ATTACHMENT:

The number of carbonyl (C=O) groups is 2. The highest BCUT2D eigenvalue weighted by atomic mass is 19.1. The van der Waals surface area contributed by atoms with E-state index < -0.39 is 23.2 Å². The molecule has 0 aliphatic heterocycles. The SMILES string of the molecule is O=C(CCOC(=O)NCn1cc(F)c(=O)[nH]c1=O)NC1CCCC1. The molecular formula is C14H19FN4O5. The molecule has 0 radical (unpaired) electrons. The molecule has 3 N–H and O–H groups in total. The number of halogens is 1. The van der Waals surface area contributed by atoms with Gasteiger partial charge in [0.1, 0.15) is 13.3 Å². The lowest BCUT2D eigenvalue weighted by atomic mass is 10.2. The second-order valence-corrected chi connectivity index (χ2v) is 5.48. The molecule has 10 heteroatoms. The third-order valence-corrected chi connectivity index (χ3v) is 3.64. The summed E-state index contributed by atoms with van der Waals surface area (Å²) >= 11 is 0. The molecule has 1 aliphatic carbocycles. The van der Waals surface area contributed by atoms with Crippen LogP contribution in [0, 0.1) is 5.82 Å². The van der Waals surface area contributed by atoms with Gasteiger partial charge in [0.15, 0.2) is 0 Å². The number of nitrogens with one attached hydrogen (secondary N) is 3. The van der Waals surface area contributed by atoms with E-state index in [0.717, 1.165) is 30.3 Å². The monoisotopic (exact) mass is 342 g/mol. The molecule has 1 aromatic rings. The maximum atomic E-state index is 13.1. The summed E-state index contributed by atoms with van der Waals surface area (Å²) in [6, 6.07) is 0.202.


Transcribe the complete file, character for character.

The number of carbonyl (C=O) groups is 2. The highest BCUT2D eigenvalue weighted by atomic mass is 19.1. The van der Waals surface area contributed by atoms with E-state index < -0.39 is 23.2 Å². The molecule has 0 aliphatic heterocycles. The SMILES string of the molecule is O=C(CCOC(=O)NCn1cc(F)c(=O)[nH]c1=O)NC1CCCC1. The molecular formula is C14H19FN4O5. The molecule has 0 radical (unpaired) electrons. The molecule has 3 N–H and O–H groups in total. The number of halogens is 1. The van der Waals surface area contributed by atoms with Gasteiger partial charge in [0.1, 0.15) is 13.3 Å². The lowest BCUT2D eigenvalue weighted by atomic mass is 10.2. The second-order valence-corrected chi connectivity index (χ2v) is 5.48. The molecule has 10 heteroatoms. The third-order valence-corrected chi connectivity index (χ3v) is 3.64. The summed E-state index contributed by atoms with van der Waals surface area (Å²) >= 11 is 0. The molecule has 1 aliphatic carbocycles. The van der Waals surface area contributed by atoms with Crippen LogP contribution in [0, 0.1) is 5.82 Å². The van der Waals surface area contributed by atoms with Gasteiger partial charge in [0.15, 0.2) is 0 Å². The number of nitrogens with one attached hydrogen (secondary N) is 3. The van der Waals surface area contributed by atoms with E-state index in [0.717, 1.165) is 30.3 Å². The monoisotopic (exact) mass is 342 g/mol. The molecule has 1 aromatic rings. The maximum atomic E-state index is 13.1. The summed E-state index contributed by atoms with van der Waals surface area (Å²) in [6, 6.07) is 0.202.